Widely regarded as the world’s wine capital, the graceful French city of Bordeaux offers far more than just vineyards and claret. Having rid itself of a rather sleepy image over the last decade, Bordeaux is now among one of France's most exciting and dynamic cities. While a sizeable number of its visitors still visit the city to get a taste of what makes this wine-rich region so special, Bordeaux has many other surprising secrets. [ReadMoreMob]
Stretched along the banks of the Garonne River, this City of Art and History is home to 362 historic monuments, with some buildings dating back to Roman times. Classified as a UNESCO World Heritage Site back in 2007, Bordeaux’s Gothic Cathédrale Saint-André, 18th century mansions and popular art museums, such as the Musée des Beaux-Arts de Bordeaux, are rare treats to discover. This urban and architectural ensemble includes public gardens that line the curving river quays, and the imposing Place de la Bourse, which overlooks the reflecting pool, Miroir d’Eau. The Place des Quinconces, one of the largest squares in Europe, is a fine space to while away some hours. [ReadMoreDesk]
Alternatively, other distractions include barista-run coffee shops, delicious food trucks, and exceptional restaurants and, of course, more fine wine than can ever be possibly drunk.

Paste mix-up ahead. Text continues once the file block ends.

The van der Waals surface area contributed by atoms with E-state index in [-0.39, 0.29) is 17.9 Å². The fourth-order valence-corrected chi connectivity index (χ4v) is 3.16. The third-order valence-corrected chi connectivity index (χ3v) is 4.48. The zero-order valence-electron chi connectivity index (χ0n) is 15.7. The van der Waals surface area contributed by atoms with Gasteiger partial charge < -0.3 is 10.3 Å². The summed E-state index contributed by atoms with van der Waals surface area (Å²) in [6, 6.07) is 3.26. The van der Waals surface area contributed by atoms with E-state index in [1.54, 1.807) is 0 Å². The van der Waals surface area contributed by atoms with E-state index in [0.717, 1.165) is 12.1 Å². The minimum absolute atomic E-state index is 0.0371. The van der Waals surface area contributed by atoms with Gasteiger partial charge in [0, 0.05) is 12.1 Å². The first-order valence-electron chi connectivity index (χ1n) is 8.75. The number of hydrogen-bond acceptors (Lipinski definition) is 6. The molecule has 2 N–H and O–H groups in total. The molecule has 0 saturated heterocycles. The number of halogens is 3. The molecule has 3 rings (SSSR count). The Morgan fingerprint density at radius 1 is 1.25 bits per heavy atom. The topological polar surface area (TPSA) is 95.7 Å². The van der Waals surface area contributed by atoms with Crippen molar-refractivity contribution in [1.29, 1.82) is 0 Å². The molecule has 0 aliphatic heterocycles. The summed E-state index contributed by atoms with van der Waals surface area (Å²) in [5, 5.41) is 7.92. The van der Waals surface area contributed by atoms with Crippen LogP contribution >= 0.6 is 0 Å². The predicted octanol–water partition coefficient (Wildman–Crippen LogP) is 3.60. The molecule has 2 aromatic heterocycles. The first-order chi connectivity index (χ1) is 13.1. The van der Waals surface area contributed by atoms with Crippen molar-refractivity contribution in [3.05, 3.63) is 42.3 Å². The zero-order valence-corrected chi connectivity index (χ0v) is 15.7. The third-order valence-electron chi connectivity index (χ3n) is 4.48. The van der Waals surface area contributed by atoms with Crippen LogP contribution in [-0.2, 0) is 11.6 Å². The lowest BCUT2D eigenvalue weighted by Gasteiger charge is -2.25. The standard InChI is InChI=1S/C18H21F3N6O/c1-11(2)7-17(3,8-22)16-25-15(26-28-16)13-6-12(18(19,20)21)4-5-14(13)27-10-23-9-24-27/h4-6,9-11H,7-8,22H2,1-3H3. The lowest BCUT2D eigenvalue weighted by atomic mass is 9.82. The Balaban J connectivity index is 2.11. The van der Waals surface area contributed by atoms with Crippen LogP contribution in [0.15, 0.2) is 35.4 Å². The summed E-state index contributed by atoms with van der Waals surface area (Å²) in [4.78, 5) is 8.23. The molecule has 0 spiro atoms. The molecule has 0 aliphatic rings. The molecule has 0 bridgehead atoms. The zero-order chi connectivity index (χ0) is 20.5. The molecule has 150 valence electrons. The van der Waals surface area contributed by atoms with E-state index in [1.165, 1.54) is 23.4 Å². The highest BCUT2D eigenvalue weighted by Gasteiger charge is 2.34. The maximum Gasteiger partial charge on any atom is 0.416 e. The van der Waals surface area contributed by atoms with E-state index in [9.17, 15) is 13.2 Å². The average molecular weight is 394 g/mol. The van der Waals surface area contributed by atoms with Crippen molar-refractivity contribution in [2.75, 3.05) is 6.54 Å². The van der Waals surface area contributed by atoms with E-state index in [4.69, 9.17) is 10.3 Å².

The world-famous wines of Bordeaux come from a winemaking tradition stretching back over 20 centuries. The famous wines, prestigious chateaux and historic sites along the Bordeaux Wine Route reveal the rich heritage of the Bordeaux vineyards. Situated in Bordeaux, La Cité du Vin is a new generation museum where wine comes to life through an immersive, sensorial approach. La Cité du Vin gives a different view of wine, across the world, across the ages, across all cultures and all civilisations.
Bordeaux UNESCO Listed City
The Bordeaux World Heritage Site covers half the city, from the outer boulevards to the banks of the Garonne, making it the largest urban World Heritage Site. The vast area boasts 474 listed public buildings, 100 of which are grade 1 listed.